Big blow to Sahara group as SC orders refund of Rs 24,000 cr to investors

Big blow to Sahara group as SC orders refund of Rs 24,000 cr to investors

The Group could end up paying around Rs 38K cr which will include the principal amount of Rs 24K cr and interest of Rs 14K cr.

Jolting the Sahara Group,the Supreme Court today ordered two of its companies to refund Rs 24,000 crore,along with 15 per cent interest,to more than two crore small investors who had invested in their optionally fully convertible debentures (OFCDs) between 2008 and 2011.

Holding Sahara India Real Estate Corporation (now known as Sahara Commodity Services Corporation Ltd) and Sahara Housing Investment Corporation “legally liable” to pay back the money in three months,the court ruled that “Saharas had violated the listing provisions and collected huge amounts from the public in disobedience of law”.

The Group could end up paying around Rs 38,000 crore which will include the principal amount of Rs 24,000 crore and interest of Rs 14,000 crore.

The bench of Justices K S Radhakrishnan and K S Khehar asked the Securities and Exchange Board of India (SEBI) to examine the issues relating to genuineness of investors and refund while also giving it the liberty to attach the companies’ properties and freeze their bank accounts,besides other legal actions,if they failed to pay back.


It also appointed retired Supreme Court judge Justice B N Aggarwal to oversee the action taken by SEBI against the Sahara firms and “ensure effective and proper implementation” of its directions.

These two companies had moved the apex court against the orders by SEBI and the Securities Appellate Tribunal (SAT) passed last year. The SEBI had indicted them for raising funds from the public through the OFCD scheme without adhering to prudent disclosure and other investor protection norms governing such public issues.

The SAT subsequently upheld this order while brushing aside their objection over SEBI’s jurisdiction to regulate OFCDs and also to regulate their ‘hybrid’ securities. Sahara had maintained that SEBI had no jurisdiction over unlisted public companies and only the Ministry of Corporate Affairs could regulate them.

The apex court,however,found favour with SAT’s views. It ruled that SEBI will have the powers to regulate their affairs since the money collected by them through OFCDs were from the public at large and it would amount to collection of money by way of issue of securities.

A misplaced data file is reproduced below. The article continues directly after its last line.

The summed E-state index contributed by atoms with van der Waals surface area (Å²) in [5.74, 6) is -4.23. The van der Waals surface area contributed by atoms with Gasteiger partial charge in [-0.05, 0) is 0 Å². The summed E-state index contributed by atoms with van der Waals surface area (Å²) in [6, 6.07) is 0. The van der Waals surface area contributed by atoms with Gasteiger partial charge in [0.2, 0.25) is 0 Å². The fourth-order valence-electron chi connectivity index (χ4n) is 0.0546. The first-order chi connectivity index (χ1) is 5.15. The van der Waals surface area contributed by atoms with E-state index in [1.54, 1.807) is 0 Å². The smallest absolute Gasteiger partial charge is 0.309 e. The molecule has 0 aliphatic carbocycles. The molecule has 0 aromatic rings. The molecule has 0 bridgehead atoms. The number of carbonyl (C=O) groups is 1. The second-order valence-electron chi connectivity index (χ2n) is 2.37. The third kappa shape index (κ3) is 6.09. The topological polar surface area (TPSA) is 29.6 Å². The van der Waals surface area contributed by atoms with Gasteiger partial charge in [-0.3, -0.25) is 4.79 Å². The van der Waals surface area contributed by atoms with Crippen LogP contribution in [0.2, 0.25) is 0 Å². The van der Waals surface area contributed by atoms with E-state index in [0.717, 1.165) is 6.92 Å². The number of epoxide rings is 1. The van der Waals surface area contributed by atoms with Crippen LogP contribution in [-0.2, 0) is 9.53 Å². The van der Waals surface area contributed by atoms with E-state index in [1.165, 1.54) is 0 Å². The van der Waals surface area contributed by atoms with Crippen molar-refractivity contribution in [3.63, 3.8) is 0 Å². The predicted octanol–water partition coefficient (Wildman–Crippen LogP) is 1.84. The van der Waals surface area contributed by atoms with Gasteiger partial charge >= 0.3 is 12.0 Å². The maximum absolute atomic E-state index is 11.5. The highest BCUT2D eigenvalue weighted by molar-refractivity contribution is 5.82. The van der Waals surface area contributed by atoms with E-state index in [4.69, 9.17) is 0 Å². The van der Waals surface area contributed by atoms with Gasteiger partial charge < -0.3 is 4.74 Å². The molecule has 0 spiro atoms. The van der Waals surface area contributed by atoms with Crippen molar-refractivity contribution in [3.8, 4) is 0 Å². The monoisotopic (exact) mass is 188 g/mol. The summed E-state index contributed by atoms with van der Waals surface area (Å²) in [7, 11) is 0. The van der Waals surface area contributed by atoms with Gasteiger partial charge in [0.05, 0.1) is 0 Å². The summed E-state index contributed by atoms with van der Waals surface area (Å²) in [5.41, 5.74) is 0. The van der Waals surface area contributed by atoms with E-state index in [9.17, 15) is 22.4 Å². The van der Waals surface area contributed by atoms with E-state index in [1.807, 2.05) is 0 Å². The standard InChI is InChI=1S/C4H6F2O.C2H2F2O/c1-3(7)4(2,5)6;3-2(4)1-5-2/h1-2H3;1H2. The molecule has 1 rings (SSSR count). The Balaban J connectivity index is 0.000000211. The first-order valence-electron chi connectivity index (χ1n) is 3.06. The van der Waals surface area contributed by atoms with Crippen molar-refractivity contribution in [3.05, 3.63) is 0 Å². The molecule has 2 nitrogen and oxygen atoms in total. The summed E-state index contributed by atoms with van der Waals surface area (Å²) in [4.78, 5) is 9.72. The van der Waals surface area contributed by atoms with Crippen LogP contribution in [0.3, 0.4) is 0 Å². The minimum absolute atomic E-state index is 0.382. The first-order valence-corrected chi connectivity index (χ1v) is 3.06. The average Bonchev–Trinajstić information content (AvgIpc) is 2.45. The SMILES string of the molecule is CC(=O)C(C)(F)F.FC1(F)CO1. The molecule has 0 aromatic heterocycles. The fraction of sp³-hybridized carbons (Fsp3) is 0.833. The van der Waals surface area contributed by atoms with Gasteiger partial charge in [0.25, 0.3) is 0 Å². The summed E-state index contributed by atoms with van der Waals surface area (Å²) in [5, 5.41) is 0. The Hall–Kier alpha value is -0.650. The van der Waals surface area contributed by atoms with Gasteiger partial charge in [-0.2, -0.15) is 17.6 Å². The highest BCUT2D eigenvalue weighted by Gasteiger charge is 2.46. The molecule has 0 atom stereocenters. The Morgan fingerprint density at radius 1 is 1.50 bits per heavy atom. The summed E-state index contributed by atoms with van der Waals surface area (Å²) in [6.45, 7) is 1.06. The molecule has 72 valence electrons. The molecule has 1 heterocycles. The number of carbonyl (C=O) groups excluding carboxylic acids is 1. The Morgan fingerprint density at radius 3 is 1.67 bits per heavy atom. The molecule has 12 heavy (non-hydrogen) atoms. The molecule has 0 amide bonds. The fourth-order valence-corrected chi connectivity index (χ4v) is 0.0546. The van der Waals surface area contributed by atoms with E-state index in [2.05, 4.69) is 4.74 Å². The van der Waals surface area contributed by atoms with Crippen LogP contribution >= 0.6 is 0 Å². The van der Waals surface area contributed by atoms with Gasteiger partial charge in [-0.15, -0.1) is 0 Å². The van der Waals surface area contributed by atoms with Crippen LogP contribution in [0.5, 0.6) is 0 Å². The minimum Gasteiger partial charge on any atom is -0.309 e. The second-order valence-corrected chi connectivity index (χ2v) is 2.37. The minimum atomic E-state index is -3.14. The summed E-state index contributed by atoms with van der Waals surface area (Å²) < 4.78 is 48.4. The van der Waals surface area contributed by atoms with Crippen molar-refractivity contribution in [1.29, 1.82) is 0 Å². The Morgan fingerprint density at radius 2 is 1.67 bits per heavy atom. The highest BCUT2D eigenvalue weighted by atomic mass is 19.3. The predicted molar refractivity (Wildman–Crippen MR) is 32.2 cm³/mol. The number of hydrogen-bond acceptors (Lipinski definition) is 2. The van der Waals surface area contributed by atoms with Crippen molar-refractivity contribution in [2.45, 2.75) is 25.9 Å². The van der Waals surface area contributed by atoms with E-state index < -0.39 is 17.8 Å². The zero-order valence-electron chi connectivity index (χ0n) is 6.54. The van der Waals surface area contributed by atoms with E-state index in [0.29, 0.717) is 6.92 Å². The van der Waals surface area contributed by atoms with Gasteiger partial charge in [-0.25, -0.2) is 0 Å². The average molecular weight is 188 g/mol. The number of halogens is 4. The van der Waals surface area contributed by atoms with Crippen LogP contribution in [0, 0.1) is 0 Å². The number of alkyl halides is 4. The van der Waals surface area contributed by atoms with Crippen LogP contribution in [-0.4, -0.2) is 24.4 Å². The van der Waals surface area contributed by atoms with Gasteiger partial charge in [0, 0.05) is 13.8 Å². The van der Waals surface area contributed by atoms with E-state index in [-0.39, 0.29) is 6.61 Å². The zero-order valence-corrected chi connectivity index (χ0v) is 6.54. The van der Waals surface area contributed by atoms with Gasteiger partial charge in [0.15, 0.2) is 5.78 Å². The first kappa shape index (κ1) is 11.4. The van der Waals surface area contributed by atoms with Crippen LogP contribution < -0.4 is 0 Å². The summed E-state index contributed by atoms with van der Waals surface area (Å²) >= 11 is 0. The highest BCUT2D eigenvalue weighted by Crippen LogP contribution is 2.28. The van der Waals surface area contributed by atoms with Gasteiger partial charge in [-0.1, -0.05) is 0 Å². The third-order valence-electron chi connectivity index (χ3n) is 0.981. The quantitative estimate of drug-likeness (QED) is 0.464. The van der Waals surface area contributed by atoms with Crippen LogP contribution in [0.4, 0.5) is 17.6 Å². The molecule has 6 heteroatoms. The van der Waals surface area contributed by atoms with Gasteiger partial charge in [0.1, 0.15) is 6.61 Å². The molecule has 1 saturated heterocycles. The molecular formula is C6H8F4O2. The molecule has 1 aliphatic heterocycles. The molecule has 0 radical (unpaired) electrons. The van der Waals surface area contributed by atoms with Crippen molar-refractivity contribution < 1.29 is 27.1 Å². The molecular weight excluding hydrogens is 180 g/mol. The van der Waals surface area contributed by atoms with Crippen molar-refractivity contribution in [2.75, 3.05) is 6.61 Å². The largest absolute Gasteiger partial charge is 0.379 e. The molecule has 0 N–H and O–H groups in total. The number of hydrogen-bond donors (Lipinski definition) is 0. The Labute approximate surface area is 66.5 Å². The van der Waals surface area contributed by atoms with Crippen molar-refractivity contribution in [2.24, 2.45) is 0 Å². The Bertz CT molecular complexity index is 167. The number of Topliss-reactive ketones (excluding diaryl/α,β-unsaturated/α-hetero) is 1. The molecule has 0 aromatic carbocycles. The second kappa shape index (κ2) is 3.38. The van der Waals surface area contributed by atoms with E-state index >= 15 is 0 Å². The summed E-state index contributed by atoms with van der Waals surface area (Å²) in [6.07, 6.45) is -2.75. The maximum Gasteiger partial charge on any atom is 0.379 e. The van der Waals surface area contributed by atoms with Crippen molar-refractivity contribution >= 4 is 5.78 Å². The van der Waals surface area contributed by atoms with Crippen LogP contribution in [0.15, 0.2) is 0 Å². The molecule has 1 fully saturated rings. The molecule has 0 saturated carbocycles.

Dismissing the argument that the OFCDs were issued under a “private placement” basis for only subscribers associated with the Group,the court held that it was in reality a public issue since it was offered to more than 3 crore people and subscribed by 66 lakh investors.

Therefore,the companies,the bench said,were obligated to follow SEBI guidelines and other legal provisions so as to have listed the debentures on a recognised stock exchange,besides following disclosure requirement and other investors’ protection norms.

“ But from Saharas’ conduct and action,it is clear,that their intention was to issue securities to the public under the garb of private placement… Conduct and actions of Saharas indicate their intention,we have to judge their so-called intention from their subsequent conduct. Subsequent illegality shows that Saharas contemplated illegality,” noted the bench,adding their mode of collecting money from investors was “doubtful,dubious and questionable.”

While imposing 15 per cent,the maximum possible rate of interest as penalty under the Companies Act for such defaults,the court also said: “The provisions for imposing civil and criminal liability and refund of the amount with interest would indicate that,of late,economic offences in India like the one committed by Saharas be treated with an iron hand,or else we may land in another security market pandemonium.”

In his separately pronounced concurrent verdict,Justice Khehar strongly criticised the companies’ reluctance to disclose details of their investors despite repeated requests by SEBI and said that it seemed the two companies collected money from investors,without any sense of responsibility to maintain records,pertaining to funds received.

“The consequence of the foregoing discussion,if correct,is alarming,shocking and distressing. When the appellant-companies are a part of the Sahara India Group of Companies,recognized in India with awe and admiration,their apparent attempt to withhold the disclosure of the factual position solicited by SEBI,cannot be brushed aside lightly,” he added.